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The English Patient: Collector's Series

It was in 1996 that Anthony Minghella committed a crime called The English Patient that will likely hound him for the remainder of what one hopes will be an enduringly brilliant career. It was, and still is, a marvelous work of adaptation — a paring down and intensifying of Michael Ondaatje's "unfilmable" fever dream of a novel that gobbled up nine Academy Awards and, most naggingly, was instantly acclaimed as a "masterpiece" by many influential film critics. And therein resides the heart of his transgression. There have, of course, been any number of runaway critical sensations since, but few have been promoted with the singular shamelessness of Miramax's Harvey Weinstein, and the distaste for his media-mugging methods have unfortunately stained Minghella, whose subsequent films have been tarred in many respectable circles as little more than soulless "Oscar Bait." This is a shame, because Minghella, while undeniably complicit in the award-whoring onslaught occasioned by these year-end releases (such lobbying is contractual), is one of the few major filmmakers working today in the literate-yet-crowd-pleasing tradition of old Hollywood epic wranglers like William Wyler, Victor Fleming, and George Stevens — men who could tame difficult texts and make them palatable for the masses, while losing none of the material's vital intelligence. Viewed outside of the acrimonious present tense, it's not only possible to appreciate Minghella's sensational ability to connect with thematically complex novels and turn out structurally airtight pictures that resonate emotionally, but essential to wonder how he exists at all in a climate where simplification (e.g. Titanic or, more recently, Seabiscuit) sells. A writer-director this smart and this skilled should not be getting pilloried on the basis of his studio association.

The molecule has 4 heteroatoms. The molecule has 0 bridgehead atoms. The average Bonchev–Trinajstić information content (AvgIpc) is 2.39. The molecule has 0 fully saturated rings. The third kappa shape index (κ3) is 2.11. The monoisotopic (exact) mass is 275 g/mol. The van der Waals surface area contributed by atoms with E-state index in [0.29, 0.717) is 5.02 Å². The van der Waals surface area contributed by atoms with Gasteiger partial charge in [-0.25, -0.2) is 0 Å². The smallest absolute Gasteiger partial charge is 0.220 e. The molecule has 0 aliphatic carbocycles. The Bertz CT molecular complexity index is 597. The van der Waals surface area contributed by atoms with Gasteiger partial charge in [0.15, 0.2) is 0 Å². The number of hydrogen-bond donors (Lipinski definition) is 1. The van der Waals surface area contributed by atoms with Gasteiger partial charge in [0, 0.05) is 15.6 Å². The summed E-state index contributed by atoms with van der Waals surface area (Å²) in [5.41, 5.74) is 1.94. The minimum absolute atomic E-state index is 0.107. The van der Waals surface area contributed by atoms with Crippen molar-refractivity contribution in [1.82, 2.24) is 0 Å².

After all, it's nearly impossible to think of another filmmaker working today up to the challenge of condensing Ondaatje's elusive exploration of love, death, betrayal, and nationality set amid World War II, staying true to its tragically romantic core, yet actually expanding on the text to give it an air of the personal. Such is Minghella's staggering achievement as he deftly manages the flashback-laden tale of Count Laszlo de Almasy (Ralph Fiennes), a Hungarian cartographer who conducts a torrid and ill-fated affair with Katharine Clifton (Kristin Scott Thomas), the fiercely independent wife of a colleague, that ends in a fiery plane crash, leaving the Count an unidentifiable and selectively amnesic chunk of scarred flesh cared for by the unlucky Canadian nurse, Hana (Juliette Binoche). Overwhelmed by grief, and needing to tend to Almasy's rapidly deteriorating health in a stationary setting, Hana sets up shop in an abandoned Italian villa where Almasy slowly begins to "remember" the details of his past life. As his betrayal comes into focus, others are drawn to this sorrowful retreat, including the mysterious Caravaggio (Willem Dafoe), who might be seeking vengeance for falling victim to Almasy's misdeeds, and Singh (Naveen Andrews), a Sikh minesweeper with whom Hana falls in love.